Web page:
Pied flycatchers in the Netherlands have a problem. Evolution, with the help of a few scientists in a car, may have an answer.
Each spring, some of the small black-and-white songbirds, which could fit in the palm of your hand and weighs the equivalent of two quarters, make a transcontinental trek from wintering grounds in West Africa to summer nesting spots in the Netherlands.
But as climate change pushes spring earlier in northern Europe, the birds’ arrival is falling out of sync with the hatch of caterpillars which they feed to newly hatched nestlings. Scientists blame the mismatch for population declines of around 90% over two decades in some parts of the Netherlands.
Some of those same researchers wondered if these birds might have the capacity to adapt by changing their migratory habits—with a little assistance. For three springs, starting in 2017, scientists from the University of Groningen in the Netherlands and Sweden’s Lund University caught newly-arrived Dutch female pied flycatchers and drove them by car to a nesting spot 570 kilometers away in southern Sweden that was already home to other pied flycatchers.
That motor-assisted migration turned out to be a big boost for the newcomers. The move effectively rolled back the climate clock. They arrived in a place where spring—and the caterpillar emergence—typically starts two weeks later than in the Netherlands.
And the new-found migration route stuck. The next year, the transplanted birds returned to Sweden, rather than to the Netherlands. But they held on to their old timing, meaning they were some of the first arrivals in the Swedish nesting grounds. In this case, the early birds got the caterpillars.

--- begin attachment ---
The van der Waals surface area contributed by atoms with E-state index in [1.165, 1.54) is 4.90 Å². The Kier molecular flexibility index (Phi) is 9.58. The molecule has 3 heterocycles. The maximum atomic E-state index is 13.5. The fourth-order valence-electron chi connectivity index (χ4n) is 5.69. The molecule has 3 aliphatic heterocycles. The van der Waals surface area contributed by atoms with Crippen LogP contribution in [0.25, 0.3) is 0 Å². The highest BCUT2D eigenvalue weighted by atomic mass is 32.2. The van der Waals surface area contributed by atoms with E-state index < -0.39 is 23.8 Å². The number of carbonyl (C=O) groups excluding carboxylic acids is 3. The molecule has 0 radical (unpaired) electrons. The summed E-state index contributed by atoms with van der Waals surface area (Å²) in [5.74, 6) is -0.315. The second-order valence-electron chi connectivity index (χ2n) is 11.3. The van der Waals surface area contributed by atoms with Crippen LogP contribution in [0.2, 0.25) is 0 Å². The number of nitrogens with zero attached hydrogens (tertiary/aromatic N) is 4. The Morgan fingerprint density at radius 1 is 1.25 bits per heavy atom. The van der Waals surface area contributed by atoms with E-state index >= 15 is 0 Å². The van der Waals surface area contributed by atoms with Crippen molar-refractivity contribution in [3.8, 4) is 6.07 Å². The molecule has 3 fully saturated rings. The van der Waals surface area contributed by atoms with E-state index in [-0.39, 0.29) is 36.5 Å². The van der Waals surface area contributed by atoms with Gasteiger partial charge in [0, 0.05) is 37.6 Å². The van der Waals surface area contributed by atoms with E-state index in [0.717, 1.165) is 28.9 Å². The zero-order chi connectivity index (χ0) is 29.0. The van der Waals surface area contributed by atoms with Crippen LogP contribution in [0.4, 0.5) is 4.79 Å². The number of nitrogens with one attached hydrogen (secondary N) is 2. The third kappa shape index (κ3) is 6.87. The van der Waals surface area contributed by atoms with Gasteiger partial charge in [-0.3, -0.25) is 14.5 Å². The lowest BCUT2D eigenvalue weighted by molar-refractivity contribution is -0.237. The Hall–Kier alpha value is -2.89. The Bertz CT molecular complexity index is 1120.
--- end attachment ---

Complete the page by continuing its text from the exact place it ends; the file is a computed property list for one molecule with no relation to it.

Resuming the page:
“The birds that were given a lift from the Netherlands to Skåne synchronized very well with the food peak. As they started to breed about 10 days earlier [than] the “Swedish” pied flycatchers they had a dramatically better breeding success than the Swedish ones as well as a better success than the pied flycatchers that remained in the Netherlands,” said Jan-Åke Nilsson, an ecologist at Lund University.
Within two years, the Dutch immigrants were producing more than twice as many surviving offspring as their Swedish counterparts, Nilsson and colleagues reported Sept. 14 in Nature Ecology & Evolution.
The scientists found evidence that this Dutch penchant for early migration is genetically hardwired. They swapped the eggs of two Dutch parents into the nests of Swedish birds to see whether the hatchlings followed the migratory habits of their genetic parents or the ones that raised them. In following years, the all-Dutch offspring arrived back in Sweden earliest, followed by birds hatched from one Dutch and one Swedish parent. The all-Swedish birds arrived the latest.
The results offer hope that at least some migratory bird species have enough genetic variability to adapt to climate-induced seasonal swings.
“By flying a little further north, these birds, at least in principle, could synchronize with their food resources, and there is hope that robust populations of small birds can be maintained, even though springs are arriving ever earlier,” said Nilsson.
These birds have also shown an ability to naturally shift their spring-time migratory destinations enough that it’s conceivable early-arriving Dutch birds might eventually reach Sweden on their own. Some Dutch fledglings have already been discovered breeding in Germany, half-way to Sweden. And those birds didn’t need to call a taxi.
Lamers, et. al. “Adaptation to climate change through dispersal and inherited timing in an avian migrant.” Nature Ecology & Evolution. Sept. 14, 2023.
Image: ©Anthropocene Magazine